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Pediatrics. 2019 Nov;144(5). pii: e20190802. doi: 10.1542/peds.2019-0802. Epub 2019 Oct 9.

Previsit Screening for Parental Vaccine Hesitancy: A Cluster Randomized Trial.

Author information

1
Seattle Children's Research Institute, Seattle, Washington; douglas.opel@seattlechildrens.org.
2
Department of Pediatrics, School of Medicine, University of Washington, Seattle, Washington; and.
3
Kaiser Permanente Washington Health Research Institute, Seattle, Washington.
4
Seattle Children's Research Institute, Seattle, Washington.

Abstract

OBJECTIVE:

To evaluate the effect of vaccine hesitancy screening on childhood vaccine uptake.

METHODS:

We conducted a cluster randomized controlled trial in pediatric primary care clinics in Washington state. Vaccine-hesitant parents (VHPs) with a healthy newborn receiving health supervision at participating clinics were eligible. VHPs were identified by using a 4-item version of the validated Parent Attitudes About Childhood Vaccines Survey (PACV). Before their child's 2- and 6-month health supervision visits, VHPs at intervention clinics completed the 15-item PACV embedded in a survey containing placebo items. Intervention providers received a summary of parents' 15-item PACV responses and interpretation of their PACV score; discretion was given to providers regarding how they acted on this information. VHPs at control clinics completed only the placebo survey items, and their child's provider received a summary of their responses; control providers remained blinded to parent VHP status. Our outcome was child immunization status at 8 months of age expressed as percent of days underimmunized. We compared outcomes in control and intervention participants using t test and linear mixed-effects regression.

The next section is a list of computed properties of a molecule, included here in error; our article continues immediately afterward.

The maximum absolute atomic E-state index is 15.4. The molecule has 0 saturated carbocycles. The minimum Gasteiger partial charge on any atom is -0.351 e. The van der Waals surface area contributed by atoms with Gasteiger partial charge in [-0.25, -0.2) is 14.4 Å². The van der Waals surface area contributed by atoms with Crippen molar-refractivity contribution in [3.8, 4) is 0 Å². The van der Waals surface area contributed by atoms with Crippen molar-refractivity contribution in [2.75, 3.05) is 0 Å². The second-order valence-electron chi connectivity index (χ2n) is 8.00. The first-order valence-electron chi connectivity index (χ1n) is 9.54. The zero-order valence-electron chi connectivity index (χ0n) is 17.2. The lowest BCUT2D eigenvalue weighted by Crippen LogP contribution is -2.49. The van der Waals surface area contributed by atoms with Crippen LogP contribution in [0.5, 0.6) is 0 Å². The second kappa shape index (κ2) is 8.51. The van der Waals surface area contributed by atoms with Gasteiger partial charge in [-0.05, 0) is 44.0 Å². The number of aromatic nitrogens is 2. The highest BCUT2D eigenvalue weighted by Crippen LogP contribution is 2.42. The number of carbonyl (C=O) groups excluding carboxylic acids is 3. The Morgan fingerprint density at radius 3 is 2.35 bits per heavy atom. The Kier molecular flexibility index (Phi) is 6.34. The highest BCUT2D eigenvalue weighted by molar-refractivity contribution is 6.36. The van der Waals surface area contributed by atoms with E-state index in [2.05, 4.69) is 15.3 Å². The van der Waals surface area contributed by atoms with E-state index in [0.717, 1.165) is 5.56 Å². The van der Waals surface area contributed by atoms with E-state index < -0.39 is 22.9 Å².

RESULTS:

We enrolled 24 clinics (12 in each arm) and 156 parents (65 in the intervention arm). Parent characteristics were similar across arms except more intervention (versus control) parents had a first-born child (60.9% vs 44%; P = .04). No significant difference in outcome was detected between arms (25.2% [95% confidence interval: 16.0% to 34.5%] vs 19.1% [95% confidence interval: 12.0% to 26.3%] mean days underimmunized in the intervention and control arms, respectively).

CONCLUSION:

Vaccine hesitancy screening was not significantly associated with days underimmunized.

PMID:
31597690
DOI:
10.1542/peds.2019-0802

Conflict of interest statement

POTENTIAL CONFLICT OF INTEREST: Dr Opel developed and validated the Parent Attitudes About Childhood Vaccines Survey (PACV), the instrument that comprised the intervention in the study. The PACV is copyrighted through the University of Washington, and Dr Opel does not receive royalties from the use of the PACV; the other authors indicated they have no potential conflicts of interest to disclose.

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